Report paints bleak picture of N.S., P.E.I. farming economies
A report from a Maritime research group warns of tough times for the farm economies of Nova Scotia and Prince Edward Island, including individual farmers going deeper into debt, as jobs and wages that sustain rural communities continue to vanish.
October 9, 2008 By Canadian Press/Brandon Sun
October 9, 2008
HALIFAX – A new report paints a bleak picture of the farm economies of Nova Scotia and Prince Edward Island. The report released Thursday by GPI Atlantic says the jobs and wages that farms provide to rural communities are in danger of drying up. The Nova Scotia-based research group adds that local farmers are going deeper into debt as their income no longer covers expenses.
The report says the cost burden includes wage payouts that have more than doubled in the last 35 years, and the increasing prices of fuel and fertilizer. The fact that Maritimers are consuming increasing amounts of imported foods only exacerbates the problem.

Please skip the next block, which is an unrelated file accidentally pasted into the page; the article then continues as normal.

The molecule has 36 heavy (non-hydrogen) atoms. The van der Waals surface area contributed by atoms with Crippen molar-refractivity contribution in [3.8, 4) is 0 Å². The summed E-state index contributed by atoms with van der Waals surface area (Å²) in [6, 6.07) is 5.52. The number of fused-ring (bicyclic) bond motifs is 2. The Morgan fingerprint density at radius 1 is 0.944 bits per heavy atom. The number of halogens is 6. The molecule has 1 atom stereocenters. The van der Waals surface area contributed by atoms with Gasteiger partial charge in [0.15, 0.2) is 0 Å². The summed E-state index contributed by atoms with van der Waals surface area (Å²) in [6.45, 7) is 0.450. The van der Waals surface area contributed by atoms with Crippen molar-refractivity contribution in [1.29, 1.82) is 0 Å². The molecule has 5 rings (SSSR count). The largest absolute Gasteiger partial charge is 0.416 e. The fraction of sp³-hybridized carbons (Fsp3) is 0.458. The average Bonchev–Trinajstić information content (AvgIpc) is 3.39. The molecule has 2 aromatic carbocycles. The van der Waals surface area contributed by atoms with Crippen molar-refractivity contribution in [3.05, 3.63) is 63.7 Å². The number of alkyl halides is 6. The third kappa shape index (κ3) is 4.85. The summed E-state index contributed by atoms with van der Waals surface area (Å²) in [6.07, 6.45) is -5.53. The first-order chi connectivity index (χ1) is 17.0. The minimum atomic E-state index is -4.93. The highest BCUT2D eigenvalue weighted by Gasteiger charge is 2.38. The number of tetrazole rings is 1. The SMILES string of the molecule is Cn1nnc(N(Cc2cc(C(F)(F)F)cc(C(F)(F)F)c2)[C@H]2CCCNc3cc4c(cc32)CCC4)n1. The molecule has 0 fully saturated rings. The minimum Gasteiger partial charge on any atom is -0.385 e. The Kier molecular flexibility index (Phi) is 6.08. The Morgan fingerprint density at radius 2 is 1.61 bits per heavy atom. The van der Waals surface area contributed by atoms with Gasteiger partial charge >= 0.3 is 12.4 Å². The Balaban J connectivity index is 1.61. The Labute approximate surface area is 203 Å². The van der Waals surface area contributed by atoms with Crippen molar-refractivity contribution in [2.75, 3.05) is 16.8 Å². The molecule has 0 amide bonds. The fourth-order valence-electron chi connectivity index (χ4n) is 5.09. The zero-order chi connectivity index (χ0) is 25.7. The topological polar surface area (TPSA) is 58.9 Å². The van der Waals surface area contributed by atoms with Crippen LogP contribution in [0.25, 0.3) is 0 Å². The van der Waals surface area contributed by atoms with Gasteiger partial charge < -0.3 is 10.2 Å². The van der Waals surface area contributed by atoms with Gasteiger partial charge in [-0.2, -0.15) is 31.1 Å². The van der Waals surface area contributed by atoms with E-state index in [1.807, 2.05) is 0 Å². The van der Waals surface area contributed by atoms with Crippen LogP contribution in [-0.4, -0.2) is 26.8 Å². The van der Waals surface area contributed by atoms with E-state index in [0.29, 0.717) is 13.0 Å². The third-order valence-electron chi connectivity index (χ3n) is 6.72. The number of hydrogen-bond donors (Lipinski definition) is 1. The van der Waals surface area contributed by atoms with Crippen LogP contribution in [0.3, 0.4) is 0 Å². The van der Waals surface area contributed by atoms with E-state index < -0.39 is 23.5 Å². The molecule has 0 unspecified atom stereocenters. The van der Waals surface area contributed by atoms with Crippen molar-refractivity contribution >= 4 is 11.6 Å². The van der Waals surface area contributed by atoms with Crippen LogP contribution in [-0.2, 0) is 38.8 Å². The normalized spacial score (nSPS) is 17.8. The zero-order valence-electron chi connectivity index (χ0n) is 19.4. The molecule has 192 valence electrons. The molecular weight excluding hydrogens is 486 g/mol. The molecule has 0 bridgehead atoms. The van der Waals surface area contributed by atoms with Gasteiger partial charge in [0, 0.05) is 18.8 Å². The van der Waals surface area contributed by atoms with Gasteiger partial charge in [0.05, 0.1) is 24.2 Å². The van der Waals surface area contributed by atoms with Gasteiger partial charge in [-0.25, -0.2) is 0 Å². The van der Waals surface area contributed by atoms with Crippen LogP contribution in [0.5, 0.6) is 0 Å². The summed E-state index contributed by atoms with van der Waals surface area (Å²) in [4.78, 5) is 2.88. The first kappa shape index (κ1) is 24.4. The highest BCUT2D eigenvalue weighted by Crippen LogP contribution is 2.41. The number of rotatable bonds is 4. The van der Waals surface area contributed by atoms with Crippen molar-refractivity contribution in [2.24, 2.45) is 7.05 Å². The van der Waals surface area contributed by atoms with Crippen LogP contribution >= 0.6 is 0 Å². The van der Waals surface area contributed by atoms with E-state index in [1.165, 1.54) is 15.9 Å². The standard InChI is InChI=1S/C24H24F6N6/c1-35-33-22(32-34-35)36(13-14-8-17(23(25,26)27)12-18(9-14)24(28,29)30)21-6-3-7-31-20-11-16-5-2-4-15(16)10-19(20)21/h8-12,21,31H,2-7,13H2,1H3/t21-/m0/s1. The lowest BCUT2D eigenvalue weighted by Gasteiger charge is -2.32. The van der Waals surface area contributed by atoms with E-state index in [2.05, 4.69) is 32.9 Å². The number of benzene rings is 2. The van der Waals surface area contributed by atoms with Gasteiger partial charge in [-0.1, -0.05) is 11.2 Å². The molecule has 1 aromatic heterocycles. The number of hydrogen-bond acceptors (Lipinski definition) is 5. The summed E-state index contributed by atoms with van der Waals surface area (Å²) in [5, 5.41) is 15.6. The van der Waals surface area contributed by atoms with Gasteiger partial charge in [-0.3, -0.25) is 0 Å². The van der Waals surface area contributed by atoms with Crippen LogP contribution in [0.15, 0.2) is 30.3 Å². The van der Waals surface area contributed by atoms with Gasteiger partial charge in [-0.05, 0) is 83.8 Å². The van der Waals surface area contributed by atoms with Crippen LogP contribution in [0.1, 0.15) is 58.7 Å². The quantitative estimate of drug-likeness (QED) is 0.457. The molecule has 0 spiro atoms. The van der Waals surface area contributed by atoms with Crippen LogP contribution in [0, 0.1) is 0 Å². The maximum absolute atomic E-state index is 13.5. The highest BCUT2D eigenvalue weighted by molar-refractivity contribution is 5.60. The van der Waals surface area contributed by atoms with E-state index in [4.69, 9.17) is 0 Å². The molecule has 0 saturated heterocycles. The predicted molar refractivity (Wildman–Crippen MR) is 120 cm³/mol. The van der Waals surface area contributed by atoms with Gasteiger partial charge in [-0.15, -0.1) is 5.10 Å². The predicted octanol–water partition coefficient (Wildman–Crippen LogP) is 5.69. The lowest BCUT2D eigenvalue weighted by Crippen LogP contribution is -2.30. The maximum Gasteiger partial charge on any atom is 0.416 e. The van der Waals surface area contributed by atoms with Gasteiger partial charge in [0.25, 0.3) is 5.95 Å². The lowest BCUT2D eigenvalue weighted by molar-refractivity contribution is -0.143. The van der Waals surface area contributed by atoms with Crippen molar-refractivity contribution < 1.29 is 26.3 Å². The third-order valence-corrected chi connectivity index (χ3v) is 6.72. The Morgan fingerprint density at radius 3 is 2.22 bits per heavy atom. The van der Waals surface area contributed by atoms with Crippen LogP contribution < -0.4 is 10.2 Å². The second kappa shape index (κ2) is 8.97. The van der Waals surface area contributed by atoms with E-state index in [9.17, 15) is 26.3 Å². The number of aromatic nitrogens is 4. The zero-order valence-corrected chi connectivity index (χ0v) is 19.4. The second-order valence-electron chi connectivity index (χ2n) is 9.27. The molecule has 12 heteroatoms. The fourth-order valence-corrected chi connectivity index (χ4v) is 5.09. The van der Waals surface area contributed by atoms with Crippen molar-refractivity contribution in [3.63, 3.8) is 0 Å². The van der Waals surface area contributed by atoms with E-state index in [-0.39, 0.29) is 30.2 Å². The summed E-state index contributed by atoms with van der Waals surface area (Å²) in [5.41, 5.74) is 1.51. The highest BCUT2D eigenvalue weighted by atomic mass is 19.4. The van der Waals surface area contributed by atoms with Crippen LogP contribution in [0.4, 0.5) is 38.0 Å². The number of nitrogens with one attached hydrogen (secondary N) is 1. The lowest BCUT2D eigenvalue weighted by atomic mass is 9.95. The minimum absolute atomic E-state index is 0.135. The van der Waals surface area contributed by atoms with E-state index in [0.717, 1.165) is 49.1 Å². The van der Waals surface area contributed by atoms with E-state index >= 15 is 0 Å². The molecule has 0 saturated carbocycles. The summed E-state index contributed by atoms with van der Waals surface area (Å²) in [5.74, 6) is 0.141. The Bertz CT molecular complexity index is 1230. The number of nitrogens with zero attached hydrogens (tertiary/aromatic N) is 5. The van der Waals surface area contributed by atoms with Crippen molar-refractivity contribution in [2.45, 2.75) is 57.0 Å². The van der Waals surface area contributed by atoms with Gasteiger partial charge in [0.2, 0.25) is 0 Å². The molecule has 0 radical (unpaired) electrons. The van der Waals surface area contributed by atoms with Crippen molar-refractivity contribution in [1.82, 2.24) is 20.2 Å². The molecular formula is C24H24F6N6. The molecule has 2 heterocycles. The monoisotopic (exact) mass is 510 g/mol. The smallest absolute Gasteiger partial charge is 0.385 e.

The report contains a litany of woes, such as a sharp reduction in the number of people employed on farms – including a record low number of jobs in Nova Scotia.
Since 2001, jobs in agriculture have dropped by 36 percent in Nova Scotia, from 7,300 to 4,700. On the Island, the report says the sharpest job loss occurred somewhat earlier, falling from 6,100 in 1986 to 3,900 today, also a drop of 36 percent.
And the proportion of young farmers in both Nova Scotia and P.E.I. is now at its lowest level in recorded history.
"As farming becomes less viable, it's also less attractive to young people," said Jennifer Scott, the report's lead author. "What young farmer is going to take on a huge debt and go into an occupation where you can't make ends meet?
"The sad part is that this is leading to an exodus of talented young people from rural communities, which in turn reduces the resilience, strength, diversity and vitality of these communities."
GPI found that currently, only seven percent of Nova Scotia farmers and nine percent of P.E.I. farmers are under age 35, while 45 percent of Nova Scotia farmers and 39 percent of P.E.I. farmers are 55 or older.
The report notes there is some hope in the fact there's a growing demand for healthy, locally produced food.
The research group found a dramatic increase in the number of farmers' markets, both locally and throughout North America.
"This is ironic," said Scott. "Just as local farming is unravelling, Canadians and Maritimers are increasingly interested in buying locally grown food.
"This raises the challenging question: Do we have the capacity to meet the demand and to produce the local food that people want?"